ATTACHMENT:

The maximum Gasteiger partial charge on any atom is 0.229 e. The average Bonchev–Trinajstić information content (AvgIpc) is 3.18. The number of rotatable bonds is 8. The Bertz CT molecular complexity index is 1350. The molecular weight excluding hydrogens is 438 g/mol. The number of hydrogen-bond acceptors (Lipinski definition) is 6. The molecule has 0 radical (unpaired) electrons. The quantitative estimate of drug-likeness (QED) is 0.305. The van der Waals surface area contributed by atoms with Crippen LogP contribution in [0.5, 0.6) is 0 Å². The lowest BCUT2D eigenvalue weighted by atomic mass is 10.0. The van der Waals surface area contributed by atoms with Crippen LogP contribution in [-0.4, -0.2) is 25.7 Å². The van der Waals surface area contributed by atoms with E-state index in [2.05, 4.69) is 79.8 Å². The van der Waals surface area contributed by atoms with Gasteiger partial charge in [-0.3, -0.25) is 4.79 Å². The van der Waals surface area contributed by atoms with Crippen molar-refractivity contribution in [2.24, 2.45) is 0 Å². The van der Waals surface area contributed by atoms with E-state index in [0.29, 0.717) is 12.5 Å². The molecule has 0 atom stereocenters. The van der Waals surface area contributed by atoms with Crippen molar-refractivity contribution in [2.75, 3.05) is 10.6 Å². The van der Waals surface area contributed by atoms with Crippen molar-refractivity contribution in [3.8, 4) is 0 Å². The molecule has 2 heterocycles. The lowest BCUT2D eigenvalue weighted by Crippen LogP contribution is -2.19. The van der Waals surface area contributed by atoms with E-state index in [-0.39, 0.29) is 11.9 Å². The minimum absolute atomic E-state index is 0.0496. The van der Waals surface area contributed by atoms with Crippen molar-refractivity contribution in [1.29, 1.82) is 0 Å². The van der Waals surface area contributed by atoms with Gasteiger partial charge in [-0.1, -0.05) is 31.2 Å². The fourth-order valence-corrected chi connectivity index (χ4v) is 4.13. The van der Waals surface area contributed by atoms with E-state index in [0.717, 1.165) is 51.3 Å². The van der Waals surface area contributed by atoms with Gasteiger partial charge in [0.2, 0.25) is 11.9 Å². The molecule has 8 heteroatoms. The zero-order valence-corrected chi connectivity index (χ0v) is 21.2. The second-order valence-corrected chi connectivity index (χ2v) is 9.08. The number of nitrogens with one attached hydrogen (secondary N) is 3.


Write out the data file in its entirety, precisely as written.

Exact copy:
The maximum Gasteiger partial charge on any atom is 0.229 e. The average Bonchev–Trinajstić information content (AvgIpc) is 3.18. The number of rotatable bonds is 8. The Bertz CT molecular complexity index is 1350. The molecular weight excluding hydrogens is 438 g/mol. The number of hydrogen-bond acceptors (Lipinski definition) is 6. The molecule has 0 radical (unpaired) electrons. The quantitative estimate of drug-likeness (QED) is 0.305. The van der Waals surface area contributed by atoms with Crippen LogP contribution in [0.5, 0.6) is 0 Å². The lowest BCUT2D eigenvalue weighted by atomic mass is 10.0. The van der Waals surface area contributed by atoms with Crippen LogP contribution in [-0.4, -0.2) is 25.7 Å². The van der Waals surface area contributed by atoms with E-state index in [2.05, 4.69) is 79.8 Å². The van der Waals surface area contributed by atoms with Gasteiger partial charge in [-0.3, -0.25) is 4.79 Å². The van der Waals surface area contributed by atoms with Crippen molar-refractivity contribution in [2.24, 2.45) is 0 Å². The van der Waals surface area contributed by atoms with E-state index in [0.29, 0.717) is 12.5 Å². The molecule has 0 atom stereocenters. The van der Waals surface area contributed by atoms with Crippen molar-refractivity contribution in [2.75, 3.05) is 10.6 Å². The van der Waals surface area contributed by atoms with Crippen molar-refractivity contribution in [3.8, 4) is 0 Å². The molecule has 2 heterocycles. The lowest BCUT2D eigenvalue weighted by Crippen LogP contribution is -2.19. The van der Waals surface area contributed by atoms with E-state index in [-0.39, 0.29) is 11.9 Å². The minimum absolute atomic E-state index is 0.0496. The van der Waals surface area contributed by atoms with Crippen molar-refractivity contribution in [1.29, 1.82) is 0 Å². The van der Waals surface area contributed by atoms with Gasteiger partial charge in [-0.1, -0.05) is 31.2 Å². The fourth-order valence-corrected chi connectivity index (χ4v) is 4.13. The van der Waals surface area contributed by atoms with E-state index in [0.717, 1.165) is 51.3 Å². The van der Waals surface area contributed by atoms with Gasteiger partial charge in [0.2, 0.25) is 11.9 Å². The molecule has 8 heteroatoms. The zero-order valence-corrected chi connectivity index (χ0v) is 21.2. The second-order valence-corrected chi connectivity index (χ2v) is 9.08. The number of nitrogens with one attached hydrogen (secondary N) is 3.